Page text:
Never Miss a Post

Join 6,000+ subscribers and get our latest articles via email.

How Not to Use a Flash Noseband

how not to use a flash noseband dressage


Flash nosebands are a dressage-legal piece of tack. They’re popular with many riders and, these days, most bridles come with a flash attachment. However, recently, social media has seen quite a lot of complaints about the use, or misuse, of the flash noseband.

In this article, we take a look at flash nosebands to find out why the flash has such a bad reputation and how this commonly seen item of bridlework should be fitted and used correctly.

What is a flash?

A flash is a thin strap that attaches to the cavesson noseband in the center of the horse’s nose. It goes around the horse’s mouth, resting in the horse’s chin groove, and sits below the horse’s bit.

Many cavesson nosebands now come with a flash attachment already sewn in, or you can purchase removal attachments separately.

How should a flash noseband be fitted?

The cavesson part of the noseband should sit just below the horse’s cheekbones (about 2-fingers below depending on your horse’s head conformation) so that it doesn’t rub them.

The noseband should not be so tight that it prevents the horse from moving its jaw, nor should it be so loose that it bobs around or that it is pulled down the horse’s nose when the flash is fastened.

The flash strap should be fitted so that it sits above the horse’s nostrils and lays in front of the bit in the chin groove. The buckle should be fastened where it won’t rub, pinch, or put extra pressure on the horse’s nose, usually on the side of the horse’s muzzle, and the strap should be tucked into a keeper to prevent it from flapping around.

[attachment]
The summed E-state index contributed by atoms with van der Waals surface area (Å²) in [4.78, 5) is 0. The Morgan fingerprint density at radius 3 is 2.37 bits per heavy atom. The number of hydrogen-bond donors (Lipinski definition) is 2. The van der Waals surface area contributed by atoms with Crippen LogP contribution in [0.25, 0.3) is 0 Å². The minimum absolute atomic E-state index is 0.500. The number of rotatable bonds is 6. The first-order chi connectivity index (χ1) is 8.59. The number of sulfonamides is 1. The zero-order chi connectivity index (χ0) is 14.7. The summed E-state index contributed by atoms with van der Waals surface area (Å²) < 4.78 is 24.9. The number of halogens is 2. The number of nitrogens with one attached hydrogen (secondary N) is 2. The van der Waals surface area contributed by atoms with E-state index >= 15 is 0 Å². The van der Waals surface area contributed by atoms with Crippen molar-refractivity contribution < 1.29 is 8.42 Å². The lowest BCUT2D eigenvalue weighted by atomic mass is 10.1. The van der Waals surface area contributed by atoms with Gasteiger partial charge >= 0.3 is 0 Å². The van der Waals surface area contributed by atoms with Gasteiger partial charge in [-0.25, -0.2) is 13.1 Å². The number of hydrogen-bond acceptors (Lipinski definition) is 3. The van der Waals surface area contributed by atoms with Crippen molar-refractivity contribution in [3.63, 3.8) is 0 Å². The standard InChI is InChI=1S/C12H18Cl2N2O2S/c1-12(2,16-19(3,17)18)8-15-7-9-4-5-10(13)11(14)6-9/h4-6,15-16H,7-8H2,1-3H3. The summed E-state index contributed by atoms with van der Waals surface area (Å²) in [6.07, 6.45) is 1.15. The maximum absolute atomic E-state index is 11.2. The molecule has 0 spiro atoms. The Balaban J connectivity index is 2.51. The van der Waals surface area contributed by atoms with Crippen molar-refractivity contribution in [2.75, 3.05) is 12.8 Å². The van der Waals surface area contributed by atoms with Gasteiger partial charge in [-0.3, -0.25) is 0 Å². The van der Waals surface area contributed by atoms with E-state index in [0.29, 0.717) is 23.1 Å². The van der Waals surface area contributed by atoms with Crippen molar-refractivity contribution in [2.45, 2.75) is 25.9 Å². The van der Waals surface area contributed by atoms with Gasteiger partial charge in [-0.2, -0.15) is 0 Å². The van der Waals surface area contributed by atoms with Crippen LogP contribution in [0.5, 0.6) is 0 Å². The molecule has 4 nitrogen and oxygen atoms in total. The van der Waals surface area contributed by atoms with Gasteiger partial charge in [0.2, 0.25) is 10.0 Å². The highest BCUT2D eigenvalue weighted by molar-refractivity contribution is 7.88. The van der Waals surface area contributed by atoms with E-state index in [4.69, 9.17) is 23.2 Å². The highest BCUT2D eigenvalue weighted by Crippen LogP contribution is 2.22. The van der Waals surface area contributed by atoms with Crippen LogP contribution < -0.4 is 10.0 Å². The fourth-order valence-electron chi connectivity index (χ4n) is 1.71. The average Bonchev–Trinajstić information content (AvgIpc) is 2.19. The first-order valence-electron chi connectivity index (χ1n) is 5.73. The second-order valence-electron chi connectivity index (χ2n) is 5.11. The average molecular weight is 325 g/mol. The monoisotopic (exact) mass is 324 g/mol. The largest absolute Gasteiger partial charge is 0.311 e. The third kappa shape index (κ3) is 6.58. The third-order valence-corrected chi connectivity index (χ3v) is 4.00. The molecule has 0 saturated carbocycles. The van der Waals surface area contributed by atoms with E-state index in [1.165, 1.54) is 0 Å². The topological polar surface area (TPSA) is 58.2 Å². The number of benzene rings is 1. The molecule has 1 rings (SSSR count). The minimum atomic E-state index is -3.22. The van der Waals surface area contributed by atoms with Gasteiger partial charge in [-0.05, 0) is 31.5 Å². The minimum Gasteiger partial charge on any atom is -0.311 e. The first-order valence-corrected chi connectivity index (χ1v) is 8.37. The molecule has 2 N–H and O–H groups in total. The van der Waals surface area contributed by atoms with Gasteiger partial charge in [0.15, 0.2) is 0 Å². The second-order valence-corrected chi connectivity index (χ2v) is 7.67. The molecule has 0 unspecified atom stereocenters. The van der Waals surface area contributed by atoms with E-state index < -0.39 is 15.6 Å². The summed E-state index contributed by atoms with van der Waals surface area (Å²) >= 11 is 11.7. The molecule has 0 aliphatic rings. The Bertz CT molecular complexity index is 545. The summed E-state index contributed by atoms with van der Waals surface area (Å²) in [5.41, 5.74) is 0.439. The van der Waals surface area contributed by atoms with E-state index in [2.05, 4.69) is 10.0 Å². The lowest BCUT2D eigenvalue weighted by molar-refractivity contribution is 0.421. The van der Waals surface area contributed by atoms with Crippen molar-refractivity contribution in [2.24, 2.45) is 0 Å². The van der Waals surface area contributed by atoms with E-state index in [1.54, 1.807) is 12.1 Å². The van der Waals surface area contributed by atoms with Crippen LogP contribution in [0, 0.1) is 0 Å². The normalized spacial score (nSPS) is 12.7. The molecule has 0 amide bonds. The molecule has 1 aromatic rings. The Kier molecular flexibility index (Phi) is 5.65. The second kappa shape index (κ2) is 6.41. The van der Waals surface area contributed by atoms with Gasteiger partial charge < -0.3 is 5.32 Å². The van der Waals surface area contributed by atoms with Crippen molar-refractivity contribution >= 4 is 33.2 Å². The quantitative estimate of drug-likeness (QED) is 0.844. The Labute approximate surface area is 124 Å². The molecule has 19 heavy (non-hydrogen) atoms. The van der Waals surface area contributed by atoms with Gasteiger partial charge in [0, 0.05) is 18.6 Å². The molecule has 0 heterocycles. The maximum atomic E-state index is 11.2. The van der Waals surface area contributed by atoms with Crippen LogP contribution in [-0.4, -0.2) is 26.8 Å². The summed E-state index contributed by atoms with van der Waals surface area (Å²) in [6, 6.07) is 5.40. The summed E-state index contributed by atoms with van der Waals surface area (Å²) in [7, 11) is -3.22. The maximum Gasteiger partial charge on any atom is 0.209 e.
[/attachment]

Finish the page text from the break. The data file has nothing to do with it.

You should be able to slide two fingers underneath the top cavesson strap, and you must be able to fit two fingers stacked between the flash strap and the horse’s nose.

An important indication of a correctly fitted flash noseband is that the horse is able to relax its jaw and softly chew on the bit without being restricted in any way.

What is the purpose of a flash noseband?

It’s thought that the flash noseband was originally invented to facilitate attaching a standing martingale to a regular cavesson noseband. However, in dressage, a standing martingale is not permitted. So, why are flashes so popular in dressage, and what’s their purpose?

Despite what you might see out on the competition circuit, a flash noseband is not there to forcibly crank the horse’s mouth closed! 

The purpose of a flash for dressage horses is simply to keep a loose ring bit still and central in the horse’s mouth.

So, what’s the problem with flash nosebands?